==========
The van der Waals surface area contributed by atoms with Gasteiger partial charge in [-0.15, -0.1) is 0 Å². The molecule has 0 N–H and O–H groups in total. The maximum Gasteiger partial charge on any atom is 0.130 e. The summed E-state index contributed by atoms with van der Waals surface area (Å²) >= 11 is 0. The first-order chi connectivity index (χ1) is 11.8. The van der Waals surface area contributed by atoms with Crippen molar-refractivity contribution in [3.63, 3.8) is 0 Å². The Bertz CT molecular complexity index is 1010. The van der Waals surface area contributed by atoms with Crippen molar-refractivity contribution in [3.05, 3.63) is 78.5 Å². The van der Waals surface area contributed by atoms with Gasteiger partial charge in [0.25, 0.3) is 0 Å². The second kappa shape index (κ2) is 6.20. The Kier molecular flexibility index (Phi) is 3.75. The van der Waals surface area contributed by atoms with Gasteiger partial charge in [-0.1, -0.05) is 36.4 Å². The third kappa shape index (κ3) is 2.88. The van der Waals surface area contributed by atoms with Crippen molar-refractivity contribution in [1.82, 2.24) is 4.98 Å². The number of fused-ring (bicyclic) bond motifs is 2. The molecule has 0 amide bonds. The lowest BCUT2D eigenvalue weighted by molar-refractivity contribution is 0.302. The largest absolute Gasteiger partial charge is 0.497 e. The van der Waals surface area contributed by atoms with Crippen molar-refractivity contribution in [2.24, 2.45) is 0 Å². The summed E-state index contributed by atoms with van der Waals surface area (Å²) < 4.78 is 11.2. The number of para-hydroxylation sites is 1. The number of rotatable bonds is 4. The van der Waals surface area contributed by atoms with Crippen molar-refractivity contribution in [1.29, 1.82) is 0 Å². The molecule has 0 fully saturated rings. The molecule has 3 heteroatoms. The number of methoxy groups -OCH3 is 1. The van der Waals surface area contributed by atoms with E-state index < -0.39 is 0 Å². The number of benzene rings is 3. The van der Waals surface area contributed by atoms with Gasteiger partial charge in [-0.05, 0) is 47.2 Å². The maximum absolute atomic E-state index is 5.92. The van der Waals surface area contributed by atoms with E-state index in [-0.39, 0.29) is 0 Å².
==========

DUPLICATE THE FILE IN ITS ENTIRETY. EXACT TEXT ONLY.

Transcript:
The van der Waals surface area contributed by atoms with Gasteiger partial charge in [-0.15, -0.1) is 0 Å². The molecule has 0 N–H and O–H groups in total. The maximum Gasteiger partial charge on any atom is 0.130 e. The summed E-state index contributed by atoms with van der Waals surface area (Å²) >= 11 is 0. The first-order chi connectivity index (χ1) is 11.8. The van der Waals surface area contributed by atoms with Crippen molar-refractivity contribution in [3.63, 3.8) is 0 Å². The Bertz CT molecular complexity index is 1010. The van der Waals surface area contributed by atoms with Crippen molar-refractivity contribution in [3.05, 3.63) is 78.5 Å². The van der Waals surface area contributed by atoms with Gasteiger partial charge in [0.25, 0.3) is 0 Å². The second kappa shape index (κ2) is 6.20. The Kier molecular flexibility index (Phi) is 3.75. The van der Waals surface area contributed by atoms with Gasteiger partial charge in [-0.1, -0.05) is 36.4 Å². The third kappa shape index (κ3) is 2.88. The van der Waals surface area contributed by atoms with Crippen molar-refractivity contribution in [1.82, 2.24) is 4.98 Å². The number of fused-ring (bicyclic) bond motifs is 2. The molecule has 0 amide bonds. The lowest BCUT2D eigenvalue weighted by molar-refractivity contribution is 0.302. The largest absolute Gasteiger partial charge is 0.497 e. The van der Waals surface area contributed by atoms with Crippen molar-refractivity contribution in [2.24, 2.45) is 0 Å². The summed E-state index contributed by atoms with van der Waals surface area (Å²) < 4.78 is 11.2. The number of para-hydroxylation sites is 1. The number of rotatable bonds is 4. The van der Waals surface area contributed by atoms with Crippen molar-refractivity contribution in [1.29, 1.82) is 0 Å². The molecule has 0 fully saturated rings. The molecule has 3 heteroatoms. The number of methoxy groups -OCH3 is 1. The van der Waals surface area contributed by atoms with E-state index < -0.39 is 0 Å². The number of benzene rings is 3. The van der Waals surface area contributed by atoms with Gasteiger partial charge in [-0.05, 0) is 47.2 Å². The maximum absolute atomic E-state index is 5.92. The van der Waals surface area contributed by atoms with E-state index in [-0.39, 0.29) is 0 Å².